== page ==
19. 19. V. CURRENT INDUSTRY STRUCTURE Depending on the activity area, there are several potential measures of the relative ranking of an investment banking firm. For underwriting activity: 1. Market share can be measured by the number of deals done in a year or the total dollar volume of all deals done in a year. 2. It can be refined further by the level of participation (i. e., lead manager, comanager or just part of the underwriting syndicate). Classification of Firms ο bulge-bracket firms First Boston; Goldman Sachs; Merrill Lynch; Morgan Stanley; Salmon Brothers; and Lehman Brothers. ο major bracket firms Bear Sterns; Smith Barney; Kidder Peabody; Paine Webber; Donaldson, Lukfin & Jenrette; Dean Witter; and Prudential- Bache Capital Funding. ο submajor bracket firms ο regional firms ο specialized firms ο research firms ο merchant banks M&As and fund-raising: Blackstonbe Group and Wasserstein, Perella & Co. F232_Topic03 19 John Wei
  20. 20. VI. COMPETITION AND CHALLENGES FOR INVESTMENT BANKING FIRMS Investment banking firms are facing increased competition which has forced them to reconsider their long-term business strategies. A. Competition Investment banking firms are facing competition from: (1) commercial banks with the virtual elimination of Glass- Steagall (2) new trading technology that is allowing institutional investors to execute trades without employing investment banking firms as intermediaries (3) direct purchase by institutional investors of publicly registered securities from issuers (4) some of the more sophisticated corporations themselves who are establishing in-house groups to perform some of the activities traditionally done by investment banking firms B. Reassessing the Business Investment banks are now reassessing the nature of the various businesses that they are in. F232_Topic03 20 John Wei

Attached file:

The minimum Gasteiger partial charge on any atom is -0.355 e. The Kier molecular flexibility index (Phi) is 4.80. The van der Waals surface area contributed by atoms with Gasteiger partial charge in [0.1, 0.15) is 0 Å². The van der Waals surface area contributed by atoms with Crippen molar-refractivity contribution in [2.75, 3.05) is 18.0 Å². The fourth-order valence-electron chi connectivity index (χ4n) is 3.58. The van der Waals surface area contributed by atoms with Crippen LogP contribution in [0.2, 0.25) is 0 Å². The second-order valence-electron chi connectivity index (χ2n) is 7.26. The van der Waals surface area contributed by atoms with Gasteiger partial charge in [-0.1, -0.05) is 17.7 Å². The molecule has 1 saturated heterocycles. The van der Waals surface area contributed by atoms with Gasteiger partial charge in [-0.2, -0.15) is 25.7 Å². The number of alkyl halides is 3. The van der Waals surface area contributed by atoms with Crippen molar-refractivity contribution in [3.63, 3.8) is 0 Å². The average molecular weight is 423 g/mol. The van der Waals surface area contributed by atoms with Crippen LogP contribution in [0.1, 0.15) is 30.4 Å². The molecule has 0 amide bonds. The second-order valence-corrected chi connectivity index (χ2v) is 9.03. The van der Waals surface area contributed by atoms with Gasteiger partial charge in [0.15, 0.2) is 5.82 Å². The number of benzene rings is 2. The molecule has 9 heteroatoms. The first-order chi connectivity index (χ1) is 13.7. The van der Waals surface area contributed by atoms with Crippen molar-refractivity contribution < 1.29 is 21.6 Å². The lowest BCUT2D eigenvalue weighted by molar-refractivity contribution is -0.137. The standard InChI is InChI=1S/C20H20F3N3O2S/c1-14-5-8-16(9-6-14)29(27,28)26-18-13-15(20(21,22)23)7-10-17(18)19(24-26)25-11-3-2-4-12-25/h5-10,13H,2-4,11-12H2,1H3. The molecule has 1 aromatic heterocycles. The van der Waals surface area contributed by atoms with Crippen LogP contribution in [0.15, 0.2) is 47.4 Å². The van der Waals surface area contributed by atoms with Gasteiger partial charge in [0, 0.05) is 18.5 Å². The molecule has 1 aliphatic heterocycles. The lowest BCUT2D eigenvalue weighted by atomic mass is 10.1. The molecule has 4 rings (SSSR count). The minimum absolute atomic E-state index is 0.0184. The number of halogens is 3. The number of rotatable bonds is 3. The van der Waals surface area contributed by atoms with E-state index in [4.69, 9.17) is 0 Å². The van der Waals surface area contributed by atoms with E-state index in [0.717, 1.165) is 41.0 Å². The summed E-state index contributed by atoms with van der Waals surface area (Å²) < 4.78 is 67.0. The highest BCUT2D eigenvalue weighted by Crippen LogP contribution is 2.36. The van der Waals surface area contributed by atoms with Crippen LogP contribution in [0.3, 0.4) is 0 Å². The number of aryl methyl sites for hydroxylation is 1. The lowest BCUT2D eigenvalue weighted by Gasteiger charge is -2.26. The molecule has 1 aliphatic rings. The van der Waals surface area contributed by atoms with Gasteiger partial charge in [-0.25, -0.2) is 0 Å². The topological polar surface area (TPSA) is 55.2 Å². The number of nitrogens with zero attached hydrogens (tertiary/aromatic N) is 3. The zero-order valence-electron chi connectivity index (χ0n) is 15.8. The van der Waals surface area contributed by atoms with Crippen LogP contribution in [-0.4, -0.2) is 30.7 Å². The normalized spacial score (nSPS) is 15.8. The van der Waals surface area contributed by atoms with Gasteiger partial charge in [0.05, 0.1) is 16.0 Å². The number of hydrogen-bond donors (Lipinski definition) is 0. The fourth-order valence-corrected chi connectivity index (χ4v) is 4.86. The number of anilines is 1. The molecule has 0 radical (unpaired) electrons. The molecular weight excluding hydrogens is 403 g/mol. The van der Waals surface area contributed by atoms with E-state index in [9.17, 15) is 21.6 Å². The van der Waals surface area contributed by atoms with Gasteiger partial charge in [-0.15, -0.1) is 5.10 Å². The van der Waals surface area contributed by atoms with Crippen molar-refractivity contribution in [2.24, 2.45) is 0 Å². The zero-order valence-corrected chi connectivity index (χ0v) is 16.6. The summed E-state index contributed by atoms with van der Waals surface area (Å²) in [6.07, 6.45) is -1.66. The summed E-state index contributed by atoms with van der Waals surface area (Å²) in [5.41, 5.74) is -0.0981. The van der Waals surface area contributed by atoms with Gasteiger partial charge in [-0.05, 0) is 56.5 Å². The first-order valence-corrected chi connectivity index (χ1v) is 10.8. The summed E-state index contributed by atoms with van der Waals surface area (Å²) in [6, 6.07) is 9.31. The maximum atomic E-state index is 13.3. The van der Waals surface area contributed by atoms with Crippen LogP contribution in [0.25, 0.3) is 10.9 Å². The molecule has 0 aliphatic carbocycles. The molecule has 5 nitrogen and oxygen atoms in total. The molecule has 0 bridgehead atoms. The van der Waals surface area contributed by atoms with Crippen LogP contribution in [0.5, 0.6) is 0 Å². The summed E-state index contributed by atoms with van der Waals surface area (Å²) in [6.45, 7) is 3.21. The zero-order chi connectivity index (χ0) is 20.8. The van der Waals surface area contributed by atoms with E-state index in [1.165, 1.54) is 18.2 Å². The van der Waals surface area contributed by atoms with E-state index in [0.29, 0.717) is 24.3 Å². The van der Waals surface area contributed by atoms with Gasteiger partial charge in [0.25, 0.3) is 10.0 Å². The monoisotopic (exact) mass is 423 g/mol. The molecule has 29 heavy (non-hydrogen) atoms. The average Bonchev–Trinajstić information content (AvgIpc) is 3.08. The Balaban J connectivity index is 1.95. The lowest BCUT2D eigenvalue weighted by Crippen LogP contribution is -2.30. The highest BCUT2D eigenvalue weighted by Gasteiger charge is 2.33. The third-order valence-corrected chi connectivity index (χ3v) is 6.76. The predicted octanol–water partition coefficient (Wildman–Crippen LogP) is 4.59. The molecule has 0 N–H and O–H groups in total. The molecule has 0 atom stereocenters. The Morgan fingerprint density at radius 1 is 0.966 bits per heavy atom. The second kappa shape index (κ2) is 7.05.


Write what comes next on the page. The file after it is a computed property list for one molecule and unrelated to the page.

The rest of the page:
21. 21. VII. INVESTMENT BANKS IN HONG KONG A. Hong Kong Major Merchant Banks 1992 Results of Hong Kong’s Major Merchant Banks Major merchant banks are defined as merchant banks with total net worth of not less than US$25 million or profit of not less than US$10 million. Name 1992 1991 Total Total Return Return On Profit/(Loss) Profit/(Loss) Net Assets On Assets Equity Worth 1. Jardine Fleming Group Ltd 591.30 654.20 1,730.90 15,828.80 %3.74 %39.72 2. Wardley Holdings Ltd 542.20 473.60 2,157.40 48,790.50 1.11 25.58 3. Peregrine 492.50 274.20 3,268.10 5,190.40 9.49 16.25 4. Sun Hung Kai & Co Ltd 310.00 206.60 1,581.00 5,017.70 6.18 21.91 5. Schroders Asia Ltd 92.80 88.30 301.10 5,573.90 1.67 37.24 6. Canadian Eastern Finance Ltd 86.80 116.90 418.00 1,911.50 4.54 21.49 7. Nomura International (31/3/93) 81.70 185.80 3,149.80 10,606.80 0.77 2.65 8. China Development Finance Co 65.80 33.90 320.00 2,042.10 3.22 25.88 9. Chase Manhattan Asia Ltd 39.60 76.40 470.70 3,967.60 1.00 9.17 10. BA Asia Ltd 21.40 30.50 552.10 2,671.80 0.80 4.03 11. Citicorp International ltd 17.30 11.40 250.8 534.10 3.24 7.06 12. Lehman Brothers Finance Ltd 6.90 14.70 245.90 1,769.40 0.39 3.22 13. BT Asia Ltd (5.00) (21.90) 206.80 218.10 -- -- B. Top 20 International Investors in Asia-Pacific Equities 94 93 Score 1 1 Jardine Fleming Investment Management 36 2 3 Baring International Asset Management 28 3 6 Fidelity Investment Management 26 4 2 GT Management Asia 21 5 11 Schroder Asset Management 15 6 - Capital Research 12 7 18 Thornton Management 9 8 - Tiger Management Corporation 7 9 - Indosuez Asset Management 6 10 11 Global Asset Management 6 = - AMP (Australia) 6 12 - Nomura Investment Management Co 5 = - John Govett & Co 5 = - Warburg Asset Management 5 15 - JP Morgan Investment 5 16 - AIA (Singapore) 4 = 16 Bankers Trust (Australia) 4 = - Morgan Grenfell Asset Management 4 = - Perpetual Asset Management 4 = - Templeton Investment Management 4 F232_Topic03 21 John Wei